by Sam Reimer, Mark Chapman, Rich Janzen, James Watson, and Michael Wilkinson
Canada receives roughly 250,000 immigrants each year, and the government spends considerable resources on assisting them to settle and integrate into Canadian society through the agencies they support. Most of these new immigrants settle in Canada’s largest cities, where churches meet specific needs that extend beyond the capacities of government agencies. In smaller centers, churches cover a wide range of services because few government supports are available. Little is known about the work of churches in Canada in spite of their importance to immigrant settlement and integration. In this study, we examine the services offered to immigrants by Canadian Christian churches. We show how the service provision of Christian churches is constrained by other organizations and groups in their environment, in ways consonant with the organizational ecology framework. Specifically, churches service the needs of immigrants by adapting to specific niche needs and by filling in gaps left by other service providers.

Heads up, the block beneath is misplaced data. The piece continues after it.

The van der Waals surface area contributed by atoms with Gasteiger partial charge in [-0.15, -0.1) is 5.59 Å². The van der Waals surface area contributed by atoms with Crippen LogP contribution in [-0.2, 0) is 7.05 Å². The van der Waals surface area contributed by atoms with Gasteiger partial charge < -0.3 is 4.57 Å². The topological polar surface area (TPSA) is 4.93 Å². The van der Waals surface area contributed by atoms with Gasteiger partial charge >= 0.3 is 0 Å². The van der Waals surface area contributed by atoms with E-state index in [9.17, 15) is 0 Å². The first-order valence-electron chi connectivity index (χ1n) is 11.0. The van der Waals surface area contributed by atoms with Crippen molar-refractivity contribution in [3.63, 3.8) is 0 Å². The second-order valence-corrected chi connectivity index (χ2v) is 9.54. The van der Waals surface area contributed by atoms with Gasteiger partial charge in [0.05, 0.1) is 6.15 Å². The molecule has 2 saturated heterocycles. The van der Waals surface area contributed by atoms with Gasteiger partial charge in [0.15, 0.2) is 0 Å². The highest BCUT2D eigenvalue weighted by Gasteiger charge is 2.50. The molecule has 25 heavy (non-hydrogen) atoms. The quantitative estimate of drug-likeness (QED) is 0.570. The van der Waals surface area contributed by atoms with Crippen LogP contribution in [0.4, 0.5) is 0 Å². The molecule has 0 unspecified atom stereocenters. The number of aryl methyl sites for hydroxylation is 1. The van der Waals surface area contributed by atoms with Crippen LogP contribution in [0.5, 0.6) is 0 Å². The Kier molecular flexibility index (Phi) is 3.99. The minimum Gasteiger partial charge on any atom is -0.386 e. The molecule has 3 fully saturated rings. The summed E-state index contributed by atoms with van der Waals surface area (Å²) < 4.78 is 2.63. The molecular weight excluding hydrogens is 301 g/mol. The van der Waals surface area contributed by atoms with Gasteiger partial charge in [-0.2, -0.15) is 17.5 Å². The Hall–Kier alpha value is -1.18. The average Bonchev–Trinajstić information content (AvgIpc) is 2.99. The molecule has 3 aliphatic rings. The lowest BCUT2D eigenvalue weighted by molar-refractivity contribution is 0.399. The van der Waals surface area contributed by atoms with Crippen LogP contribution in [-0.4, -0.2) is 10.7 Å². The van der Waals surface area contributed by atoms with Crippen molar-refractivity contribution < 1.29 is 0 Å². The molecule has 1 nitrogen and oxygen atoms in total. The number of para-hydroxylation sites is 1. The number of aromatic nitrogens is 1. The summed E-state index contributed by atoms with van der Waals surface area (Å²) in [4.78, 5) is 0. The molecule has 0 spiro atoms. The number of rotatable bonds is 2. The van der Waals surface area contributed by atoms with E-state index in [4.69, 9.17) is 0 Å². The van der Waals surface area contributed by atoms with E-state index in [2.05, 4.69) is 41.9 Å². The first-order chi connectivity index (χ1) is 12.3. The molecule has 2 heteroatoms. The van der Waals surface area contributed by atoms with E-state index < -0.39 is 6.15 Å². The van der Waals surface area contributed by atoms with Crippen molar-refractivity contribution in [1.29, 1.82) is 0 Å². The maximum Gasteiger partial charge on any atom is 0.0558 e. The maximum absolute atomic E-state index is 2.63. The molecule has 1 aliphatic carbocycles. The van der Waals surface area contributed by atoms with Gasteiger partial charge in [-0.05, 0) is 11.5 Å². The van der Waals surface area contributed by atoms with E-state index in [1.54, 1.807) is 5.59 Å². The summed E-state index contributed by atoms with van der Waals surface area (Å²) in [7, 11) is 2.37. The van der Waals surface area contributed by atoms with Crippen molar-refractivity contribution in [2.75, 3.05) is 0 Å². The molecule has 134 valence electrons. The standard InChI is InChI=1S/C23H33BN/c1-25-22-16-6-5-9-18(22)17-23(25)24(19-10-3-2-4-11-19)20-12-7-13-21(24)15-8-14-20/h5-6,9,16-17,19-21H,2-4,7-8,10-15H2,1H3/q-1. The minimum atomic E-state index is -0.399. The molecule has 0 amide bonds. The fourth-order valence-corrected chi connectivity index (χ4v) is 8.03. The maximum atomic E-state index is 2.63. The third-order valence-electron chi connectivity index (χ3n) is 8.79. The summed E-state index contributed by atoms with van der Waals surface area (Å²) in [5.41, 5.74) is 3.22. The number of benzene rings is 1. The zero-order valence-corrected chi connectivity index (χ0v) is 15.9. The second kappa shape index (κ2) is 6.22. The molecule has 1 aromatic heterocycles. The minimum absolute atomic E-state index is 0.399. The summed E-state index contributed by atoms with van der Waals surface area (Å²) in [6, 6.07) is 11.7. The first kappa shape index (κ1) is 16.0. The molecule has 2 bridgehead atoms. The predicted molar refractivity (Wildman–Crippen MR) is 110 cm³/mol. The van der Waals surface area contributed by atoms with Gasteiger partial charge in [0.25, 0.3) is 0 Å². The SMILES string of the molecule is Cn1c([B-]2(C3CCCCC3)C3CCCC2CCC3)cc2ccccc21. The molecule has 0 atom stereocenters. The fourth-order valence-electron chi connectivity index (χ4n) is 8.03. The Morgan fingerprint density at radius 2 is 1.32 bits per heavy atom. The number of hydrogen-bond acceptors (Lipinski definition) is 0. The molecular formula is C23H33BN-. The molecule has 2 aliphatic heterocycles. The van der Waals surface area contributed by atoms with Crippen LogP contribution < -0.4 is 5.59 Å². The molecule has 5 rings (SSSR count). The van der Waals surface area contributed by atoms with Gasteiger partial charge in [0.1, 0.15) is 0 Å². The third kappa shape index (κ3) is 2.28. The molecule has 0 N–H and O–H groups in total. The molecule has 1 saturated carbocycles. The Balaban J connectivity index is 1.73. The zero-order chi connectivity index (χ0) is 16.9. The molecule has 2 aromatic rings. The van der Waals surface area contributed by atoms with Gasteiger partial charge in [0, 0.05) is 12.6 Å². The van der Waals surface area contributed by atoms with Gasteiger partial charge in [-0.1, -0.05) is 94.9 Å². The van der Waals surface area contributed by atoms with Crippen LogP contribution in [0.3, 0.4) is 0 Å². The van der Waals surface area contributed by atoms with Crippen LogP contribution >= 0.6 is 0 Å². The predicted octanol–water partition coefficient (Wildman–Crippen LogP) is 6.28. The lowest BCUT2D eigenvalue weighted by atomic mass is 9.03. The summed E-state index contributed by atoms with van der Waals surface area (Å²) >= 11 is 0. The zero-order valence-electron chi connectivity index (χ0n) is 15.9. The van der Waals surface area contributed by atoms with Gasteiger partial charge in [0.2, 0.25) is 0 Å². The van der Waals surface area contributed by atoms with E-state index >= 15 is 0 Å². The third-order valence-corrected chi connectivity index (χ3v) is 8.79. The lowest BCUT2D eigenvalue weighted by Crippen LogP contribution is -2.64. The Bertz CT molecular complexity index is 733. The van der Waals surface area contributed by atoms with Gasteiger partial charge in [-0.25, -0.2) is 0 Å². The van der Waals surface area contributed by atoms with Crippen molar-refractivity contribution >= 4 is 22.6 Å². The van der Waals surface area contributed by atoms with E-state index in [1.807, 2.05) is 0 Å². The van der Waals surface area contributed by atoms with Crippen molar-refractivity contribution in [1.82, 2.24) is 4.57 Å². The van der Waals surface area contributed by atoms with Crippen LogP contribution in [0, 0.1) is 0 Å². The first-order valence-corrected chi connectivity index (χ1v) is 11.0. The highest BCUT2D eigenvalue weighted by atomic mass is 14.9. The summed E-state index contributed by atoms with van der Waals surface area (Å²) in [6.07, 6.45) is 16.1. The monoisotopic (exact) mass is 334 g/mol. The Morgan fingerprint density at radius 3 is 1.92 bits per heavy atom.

Reimer, Sam, Mark Chapman, Rich Janzen, James Watson, and Michael Wilkinson. 2016. Christian Churches and Immigrant Support in Canada: An Organizational Ecology Perspective. Review of Religious Research 1-19. http://link.springer.com/10.1007/s13644-016-0252-7
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